STRONG family support has been central to the growth of Brilliant Fruit Cordial Enterprise Sdn Bhd and director Chua Eng Hoe says the family will continue to see the company through in the future.

Although Chua still looks into the formulation of new products at 73 years old, his children have already been groomed to bring the business forward.

His eldest son, Wilson Chua Wei Sin, 44, currently works as the company’s business development and operations manager. Wilson, who graduated in 1996 with a degree in finance from a US university, was tasked to come back to the family business to modernise the company.

Coming in with no name card or designation, Wilson did everything that needed attention, be it supervising the factory or meeting clients.

But all this is not new to him. After all, he grew up familiar with the sweet smell of cordials and the sight of bottles and labels strewn around the house. It was an everyday affair for him.

After getting a good grounding on the company, Wilson applied for halal certification and eventually for its ISO certification. All these certifications ensure processes, quality control and other administration matters are properly carried out, he says.

Having the certifications also ensures that the business runs in compliance with proper standards. In this sense, says Wilson, it really makes no difference if it is a family run business or not because it would still uphold professional standards.

Apart from that, Wilson also oversees the upgrading of manufacturing processes which include the introduction of bar codes to machineries.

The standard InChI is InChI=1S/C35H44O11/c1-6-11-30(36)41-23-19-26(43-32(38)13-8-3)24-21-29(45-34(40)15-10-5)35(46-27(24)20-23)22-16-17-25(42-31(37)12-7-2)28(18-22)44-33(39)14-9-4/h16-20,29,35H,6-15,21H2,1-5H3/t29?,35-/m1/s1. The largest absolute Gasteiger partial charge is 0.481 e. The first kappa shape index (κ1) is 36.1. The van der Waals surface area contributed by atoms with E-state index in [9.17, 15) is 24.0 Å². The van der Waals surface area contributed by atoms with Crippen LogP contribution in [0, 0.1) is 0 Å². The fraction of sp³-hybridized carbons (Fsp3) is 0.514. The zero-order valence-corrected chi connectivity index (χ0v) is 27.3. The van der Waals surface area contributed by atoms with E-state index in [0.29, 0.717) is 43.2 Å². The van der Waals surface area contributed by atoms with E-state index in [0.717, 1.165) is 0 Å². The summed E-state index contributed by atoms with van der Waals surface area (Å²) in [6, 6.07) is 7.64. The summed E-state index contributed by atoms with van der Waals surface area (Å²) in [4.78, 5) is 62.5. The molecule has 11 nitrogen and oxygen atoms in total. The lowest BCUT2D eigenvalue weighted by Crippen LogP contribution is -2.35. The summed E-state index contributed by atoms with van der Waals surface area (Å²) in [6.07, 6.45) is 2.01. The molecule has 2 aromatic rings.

His two other siblings are also in the company overseeing purchasing and sales. “We are very passionate about the business as well as grateful to be a part of it. At the same time, we are all very independent and know the task and responsibilities of our departments and carry out our duties diligently,” Wilson says.


Although Wilson and his siblings make up the second generation of the business, they remain prudent in their investment and planning decisions for the company’s growth.

“We cannot rush into everything,” says Wilson.

But one thing that they are doing different from their father is to develop the talents in the company. He says the family cannot do everything on their own.

“We are carefully planning our talent pipeline with interns and young graduates who will grow the company with us,” he says.

A family business can be professionally run when everyone in the company understands who the real boss is. It is not any one of the family members, points out Wilson, but rather, it is the customers that drive the company.

“It is important to discuss matters based on facts. And the decision must eventually be about how does it address what the customer wants,” Wilson says.

He adds that communication is vital when running the business, be it with the customers, among employer and employees as well as among family members to avoid misunderstanding and to ensure that everyone is on the same page.

In this case, he thinks having family members in the business could be beneficial as nobody is rushing to go back after office hours.

“In the case of my dad and mom, they talk about business all the time, interchangeably with other family matters, at home or at the office,” Wilson says.